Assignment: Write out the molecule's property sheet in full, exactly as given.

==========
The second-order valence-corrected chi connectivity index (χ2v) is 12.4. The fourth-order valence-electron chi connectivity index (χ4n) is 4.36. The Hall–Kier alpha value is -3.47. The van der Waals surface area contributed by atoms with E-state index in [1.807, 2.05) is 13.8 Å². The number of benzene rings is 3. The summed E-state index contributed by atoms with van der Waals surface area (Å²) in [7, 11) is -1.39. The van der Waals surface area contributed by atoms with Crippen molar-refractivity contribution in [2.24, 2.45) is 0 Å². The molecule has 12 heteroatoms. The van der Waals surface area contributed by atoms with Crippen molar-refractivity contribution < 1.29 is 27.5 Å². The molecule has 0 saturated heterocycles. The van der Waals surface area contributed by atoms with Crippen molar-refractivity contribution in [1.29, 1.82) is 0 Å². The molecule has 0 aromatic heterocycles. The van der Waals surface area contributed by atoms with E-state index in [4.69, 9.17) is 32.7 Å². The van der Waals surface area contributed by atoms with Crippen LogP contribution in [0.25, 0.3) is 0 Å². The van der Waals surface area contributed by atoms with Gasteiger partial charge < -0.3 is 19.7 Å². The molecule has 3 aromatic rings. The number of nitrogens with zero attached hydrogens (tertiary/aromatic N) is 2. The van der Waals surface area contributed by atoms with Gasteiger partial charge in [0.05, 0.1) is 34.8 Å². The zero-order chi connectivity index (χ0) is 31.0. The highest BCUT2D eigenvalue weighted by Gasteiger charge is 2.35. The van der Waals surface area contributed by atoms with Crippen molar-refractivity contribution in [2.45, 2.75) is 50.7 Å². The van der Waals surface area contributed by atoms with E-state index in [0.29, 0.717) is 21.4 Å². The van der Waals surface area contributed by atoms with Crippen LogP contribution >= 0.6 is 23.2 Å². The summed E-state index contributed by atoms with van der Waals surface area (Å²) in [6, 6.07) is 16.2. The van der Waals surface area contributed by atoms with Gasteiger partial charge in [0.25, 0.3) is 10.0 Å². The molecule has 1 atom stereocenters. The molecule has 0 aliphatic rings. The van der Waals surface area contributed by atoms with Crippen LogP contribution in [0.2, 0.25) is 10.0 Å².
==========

The second-order valence-corrected chi connectivity index (χ2v) is 12.4. The fourth-order valence-electron chi connectivity index (χ4n) is 4.36. The Hall–Kier alpha value is -3.47. The van der Waals surface area contributed by atoms with E-state index in [1.807, 2.05) is 13.8 Å². The number of benzene rings is 3. The summed E-state index contributed by atoms with van der Waals surface area (Å²) in [7, 11) is -1.39. The van der Waals surface area contributed by atoms with Crippen molar-refractivity contribution in [2.24, 2.45) is 0 Å². The molecule has 12 heteroatoms. The van der Waals surface area contributed by atoms with Crippen molar-refractivity contribution < 1.29 is 27.5 Å². The molecule has 0 saturated heterocycles. The van der Waals surface area contributed by atoms with Crippen molar-refractivity contribution in [1.29, 1.82) is 0 Å². The molecule has 0 aromatic heterocycles. The van der Waals surface area contributed by atoms with E-state index in [4.69, 9.17) is 32.7 Å². The van der Waals surface area contributed by atoms with Crippen LogP contribution in [0.25, 0.3) is 0 Å². The van der Waals surface area contributed by atoms with Gasteiger partial charge < -0.3 is 19.7 Å². The molecule has 3 aromatic rings. The number of nitrogens with zero attached hydrogens (tertiary/aromatic N) is 2. The van der Waals surface area contributed by atoms with Gasteiger partial charge in [0.05, 0.1) is 34.8 Å². The zero-order chi connectivity index (χ0) is 31.0. The highest BCUT2D eigenvalue weighted by Gasteiger charge is 2.35. The van der Waals surface area contributed by atoms with Crippen molar-refractivity contribution in [2.45, 2.75) is 50.7 Å². The van der Waals surface area contributed by atoms with E-state index in [0.29, 0.717) is 21.4 Å². The van der Waals surface area contributed by atoms with Crippen LogP contribution >= 0.6 is 23.2 Å². The summed E-state index contributed by atoms with van der Waals surface area (Å²) in [6, 6.07) is 16.2. The van der Waals surface area contributed by atoms with Gasteiger partial charge in [0.25, 0.3) is 10.0 Å². The molecule has 1 atom stereocenters. The molecule has 0 aliphatic rings. The van der Waals surface area contributed by atoms with Crippen LogP contribution in [0.2, 0.25) is 10.0 Å².